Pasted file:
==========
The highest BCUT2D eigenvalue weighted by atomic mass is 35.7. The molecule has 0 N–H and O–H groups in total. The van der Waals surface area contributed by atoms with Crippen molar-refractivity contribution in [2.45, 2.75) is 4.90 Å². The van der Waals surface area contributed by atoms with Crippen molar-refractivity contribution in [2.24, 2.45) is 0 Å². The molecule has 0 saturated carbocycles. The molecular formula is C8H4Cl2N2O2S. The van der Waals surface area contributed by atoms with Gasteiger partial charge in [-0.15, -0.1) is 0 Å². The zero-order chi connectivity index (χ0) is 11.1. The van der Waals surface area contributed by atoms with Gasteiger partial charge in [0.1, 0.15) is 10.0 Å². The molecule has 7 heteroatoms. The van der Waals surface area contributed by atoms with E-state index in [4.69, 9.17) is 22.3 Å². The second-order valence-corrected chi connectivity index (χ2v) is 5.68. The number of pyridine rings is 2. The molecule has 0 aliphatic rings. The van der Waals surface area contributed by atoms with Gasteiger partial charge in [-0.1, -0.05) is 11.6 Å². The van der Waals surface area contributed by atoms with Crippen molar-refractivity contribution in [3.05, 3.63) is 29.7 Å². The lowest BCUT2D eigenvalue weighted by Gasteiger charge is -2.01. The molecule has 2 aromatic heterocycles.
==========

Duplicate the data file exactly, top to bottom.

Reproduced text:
The highest BCUT2D eigenvalue weighted by atomic mass is 35.7. The molecule has 0 N–H and O–H groups in total. The van der Waals surface area contributed by atoms with Crippen molar-refractivity contribution in [2.45, 2.75) is 4.90 Å². The van der Waals surface area contributed by atoms with Crippen molar-refractivity contribution in [2.24, 2.45) is 0 Å². The molecule has 0 saturated carbocycles. The molecular formula is C8H4Cl2N2O2S. The van der Waals surface area contributed by atoms with Gasteiger partial charge in [-0.15, -0.1) is 0 Å². The zero-order chi connectivity index (χ0) is 11.1. The van der Waals surface area contributed by atoms with Gasteiger partial charge in [0.1, 0.15) is 10.0 Å². The molecule has 7 heteroatoms. The van der Waals surface area contributed by atoms with E-state index in [4.69, 9.17) is 22.3 Å². The second-order valence-corrected chi connectivity index (χ2v) is 5.68. The number of pyridine rings is 2. The molecule has 0 aliphatic rings. The van der Waals surface area contributed by atoms with Gasteiger partial charge in [-0.1, -0.05) is 11.6 Å². The van der Waals surface area contributed by atoms with Crippen molar-refractivity contribution in [3.05, 3.63) is 29.7 Å². The lowest BCUT2D eigenvalue weighted by Gasteiger charge is -2.01. The molecule has 2 aromatic heterocycles.